11/19/09

Minors Stuff

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Reese Havens:

Reese Havens is finishing his five-week stint in the Arizona Fall League on a roll. The Mets' prospect fell a home run short of the cycle and scored three times Wednesday, leading the Surprise Rafters to an 11-9 triumph over the Peoria Saguaros. Riding a six-game hitting streak, Havens doubled in the third inning, singled in the fifth and tripled in the sixth, scoring all three times. The former first-round pick also walked in the ninth inning and has raised his batting average from .182 on Oct. 30 to .324.



That process began about a month ago, when Backman -- admittedly at the end of his rope after being fired by the independent Joliet (Ill.) Jackhammers this summer -- made an unsolicited call to Mets COO Jeff Wilpon.


Eager to placate fans by bringing back more members of the '86 team, Wilpon was receptive, but only if Backman submitted to an extensive background check to assure the Mets his off-field troubles were resolved.

As well as filing for bankruptcy to avoid paying the IRS and other creditors, Backman had been convicted of DUI in 2000 and pleaded guilty to misdemeanor harassment of his wife the following year.

Read more: http://www.nypost.com/p/sports/mets/back_in_picture_GNV6CzBkU0nm9U9CeAfHvL#ixzz0XGisBLMl



Josh Thole:


Information is not always easy obtainable as far as the Venezuelan Winter League is concerned, but Josh Thole is making his mark with the Leones de Caracas. He is batting .398 (35-for-88) with a homer and 14 RBIs in 29 games. He’s also walked 20 times and struck out just eight. Granted he’s not the prospect with the most ability, but he makes the most of what he has. There has to be a spot for him somewhere in the 2010 Mets. In a 17-game, 2009 cup-of-coffee appearance, he hit .321 (17-for-53).





Jerry Manuel:


The AL Manager of the Year in 2000 was White Sox skipper Jerry Manuel. Second place went to A's skipper Art Howe




Brian Bannister:

Gil Meche's salary jumps to $12 million for next season and 2011 in concluding his five-year, $55 million deal. But his no-trade clause shifts now to a partial no-trade clause before disappearing altogether in the contract's final season. The Royals, at this point, prefer to retain Meche, particularly since his injury-filled 2009 season diminished his trade value. They seem more likely to dangle Brian Bannister and Kyle Davies, each of whom attracted interest before ending the season with shoulder problems. -- KC Star – (Mack: maybe the Mets could offer Ambiorix Burgos?)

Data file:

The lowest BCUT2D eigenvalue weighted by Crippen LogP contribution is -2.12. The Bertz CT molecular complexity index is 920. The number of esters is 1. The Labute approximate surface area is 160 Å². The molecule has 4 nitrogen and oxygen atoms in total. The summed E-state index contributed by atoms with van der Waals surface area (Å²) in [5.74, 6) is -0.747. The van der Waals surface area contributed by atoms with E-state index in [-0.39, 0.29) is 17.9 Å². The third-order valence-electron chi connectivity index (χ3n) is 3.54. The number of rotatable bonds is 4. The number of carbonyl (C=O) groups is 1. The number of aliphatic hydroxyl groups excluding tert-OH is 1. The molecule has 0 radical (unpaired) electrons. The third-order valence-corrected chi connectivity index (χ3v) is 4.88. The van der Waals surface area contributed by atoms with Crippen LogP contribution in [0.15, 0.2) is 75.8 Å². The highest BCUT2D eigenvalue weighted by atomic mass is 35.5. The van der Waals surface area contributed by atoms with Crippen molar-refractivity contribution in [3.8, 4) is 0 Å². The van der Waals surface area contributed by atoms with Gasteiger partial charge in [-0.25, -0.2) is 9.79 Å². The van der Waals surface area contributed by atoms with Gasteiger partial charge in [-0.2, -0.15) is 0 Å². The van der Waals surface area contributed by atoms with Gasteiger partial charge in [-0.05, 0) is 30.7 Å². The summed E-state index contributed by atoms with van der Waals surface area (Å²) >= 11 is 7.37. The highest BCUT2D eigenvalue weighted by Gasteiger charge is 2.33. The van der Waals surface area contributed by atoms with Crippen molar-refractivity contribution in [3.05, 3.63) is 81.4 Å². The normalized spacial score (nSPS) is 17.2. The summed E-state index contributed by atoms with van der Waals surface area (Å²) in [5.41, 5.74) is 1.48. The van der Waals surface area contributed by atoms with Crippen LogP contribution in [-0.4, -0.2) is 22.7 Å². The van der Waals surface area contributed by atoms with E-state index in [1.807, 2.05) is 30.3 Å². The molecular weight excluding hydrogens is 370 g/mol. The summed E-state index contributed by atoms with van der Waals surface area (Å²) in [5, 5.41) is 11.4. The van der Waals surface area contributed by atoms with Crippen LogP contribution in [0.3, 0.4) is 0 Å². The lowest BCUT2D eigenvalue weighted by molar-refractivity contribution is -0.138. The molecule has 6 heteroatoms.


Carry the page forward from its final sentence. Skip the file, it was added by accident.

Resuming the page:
Ezequiel Carrera:


Topps names AA All-Stars: Ezequiel Carrera (22), of Guiria Sucre, Venezuela, led the Southern League with a .337 average and a .441 on-base percentage. The West Tenn Diamond Jaxx outfielder had a dozen doubles, four triples and scored 68 runs in 91 games. The Seattle Mariners received Carrera from the Mets as part of a three-team, 12-player trade in December.

Davey Johnson:


The Nats named Davey Johnson, veteran of four major-league managerial jobs and a stint with the 2008 U.S. Olympic team, senior advisor to the general manager this afternoon. The move had been rumored for a few days, and gives the Nats yet another veteran presence in Mike Rizzo's remade front office. Johnson coached Stephen Strasburg in the Olympics last summer, and had remarked at one point to our Thom Loverro how impressed he was with the right-hander, while adding he's not typically as effusive in his praise of pitchers as he was with Strasburg. He's got a long track record working with both professional and amateur players, and fits well with Rizzo's aim of assembling a reserve of veteran baseball people.




Felipe Alou:


Felipe Alou is really Felipe Rojas. A mistake was made on his first contract in which the scout put in the family name of his mother rather than that of his father. Felipe made the name "Alou" so famous that his younger brothers Matty and Jesus adopted it when they came to the U.S.. The "Alou" brothers have a half-brother from their father's first marriage, and he had a son who also went on to the major leagues. That son was naturally raised under the family name of Rojas name back in the Dominican Republic. That player was Mel Rojas, who pitched 10 years in the majors. Matty Alou in particular still goes back and forth between his two last names depending on which country he is in or what he thinks the situation calls for. "I use 'Alou' when I call the airlines for reservations, because I get a better seat."

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